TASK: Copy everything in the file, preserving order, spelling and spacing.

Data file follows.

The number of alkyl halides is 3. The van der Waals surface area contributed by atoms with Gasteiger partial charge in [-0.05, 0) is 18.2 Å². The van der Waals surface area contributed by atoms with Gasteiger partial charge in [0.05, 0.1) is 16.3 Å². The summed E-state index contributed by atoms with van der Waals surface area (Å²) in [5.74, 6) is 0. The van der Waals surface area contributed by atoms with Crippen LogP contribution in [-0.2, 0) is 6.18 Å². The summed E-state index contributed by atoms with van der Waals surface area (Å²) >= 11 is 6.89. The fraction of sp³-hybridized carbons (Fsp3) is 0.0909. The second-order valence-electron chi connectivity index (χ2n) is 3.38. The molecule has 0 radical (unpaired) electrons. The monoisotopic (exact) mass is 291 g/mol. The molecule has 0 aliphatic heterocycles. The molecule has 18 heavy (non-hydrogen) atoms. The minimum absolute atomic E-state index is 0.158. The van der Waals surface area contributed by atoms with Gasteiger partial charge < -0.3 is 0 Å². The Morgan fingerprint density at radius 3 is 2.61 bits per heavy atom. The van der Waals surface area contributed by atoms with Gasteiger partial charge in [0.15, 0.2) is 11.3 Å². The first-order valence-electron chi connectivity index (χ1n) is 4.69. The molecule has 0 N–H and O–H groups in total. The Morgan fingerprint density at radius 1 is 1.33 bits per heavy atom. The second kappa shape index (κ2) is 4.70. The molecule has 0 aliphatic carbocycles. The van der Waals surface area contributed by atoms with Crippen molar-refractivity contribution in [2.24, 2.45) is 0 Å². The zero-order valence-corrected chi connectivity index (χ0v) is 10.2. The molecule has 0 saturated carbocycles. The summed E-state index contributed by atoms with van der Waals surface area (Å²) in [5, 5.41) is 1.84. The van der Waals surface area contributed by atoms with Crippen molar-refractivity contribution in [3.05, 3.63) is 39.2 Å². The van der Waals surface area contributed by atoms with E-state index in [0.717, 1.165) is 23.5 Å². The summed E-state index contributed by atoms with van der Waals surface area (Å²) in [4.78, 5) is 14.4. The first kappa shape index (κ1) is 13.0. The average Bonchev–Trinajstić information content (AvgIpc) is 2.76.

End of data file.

The number of alkyl halides is 3. The van der Waals surface area contributed by atoms with Gasteiger partial charge in [-0.05, 0) is 18.2 Å². The van der Waals surface area contributed by atoms with Gasteiger partial charge in [0.05, 0.1) is 16.3 Å². The summed E-state index contributed by atoms with van der Waals surface area (Å²) in [5.74, 6) is 0. The van der Waals surface area contributed by atoms with Crippen LogP contribution in [-0.2, 0) is 6.18 Å². The summed E-state index contributed by atoms with van der Waals surface area (Å²) >= 11 is 6.89. The fraction of sp³-hybridized carbons (Fsp3) is 0.0909. The second-order valence-electron chi connectivity index (χ2n) is 3.38. The molecule has 0 radical (unpaired) electrons. The monoisotopic (exact) mass is 291 g/mol. The molecule has 0 aliphatic heterocycles. The molecule has 18 heavy (non-hydrogen) atoms. The minimum absolute atomic E-state index is 0.158. The van der Waals surface area contributed by atoms with Gasteiger partial charge < -0.3 is 0 Å². The Morgan fingerprint density at radius 3 is 2.61 bits per heavy atom. The van der Waals surface area contributed by atoms with Gasteiger partial charge in [0.15, 0.2) is 11.3 Å². The first-order valence-electron chi connectivity index (χ1n) is 4.69. The molecule has 0 N–H and O–H groups in total. The Morgan fingerprint density at radius 1 is 1.33 bits per heavy atom. The second kappa shape index (κ2) is 4.70. The molecule has 0 aliphatic carbocycles. The van der Waals surface area contributed by atoms with Crippen molar-refractivity contribution in [2.24, 2.45) is 0 Å². The zero-order valence-corrected chi connectivity index (χ0v) is 10.2. The molecule has 0 saturated carbocycles. The summed E-state index contributed by atoms with van der Waals surface area (Å²) in [5, 5.41) is 1.84. The van der Waals surface area contributed by atoms with Crippen molar-refractivity contribution in [3.05, 3.63) is 39.2 Å². The van der Waals surface area contributed by atoms with E-state index in [0.717, 1.165) is 23.5 Å². The summed E-state index contributed by atoms with van der Waals surface area (Å²) in [4.78, 5) is 14.4. The first kappa shape index (κ1) is 13.0. The average Bonchev–Trinajstić information content (AvgIpc) is 2.76.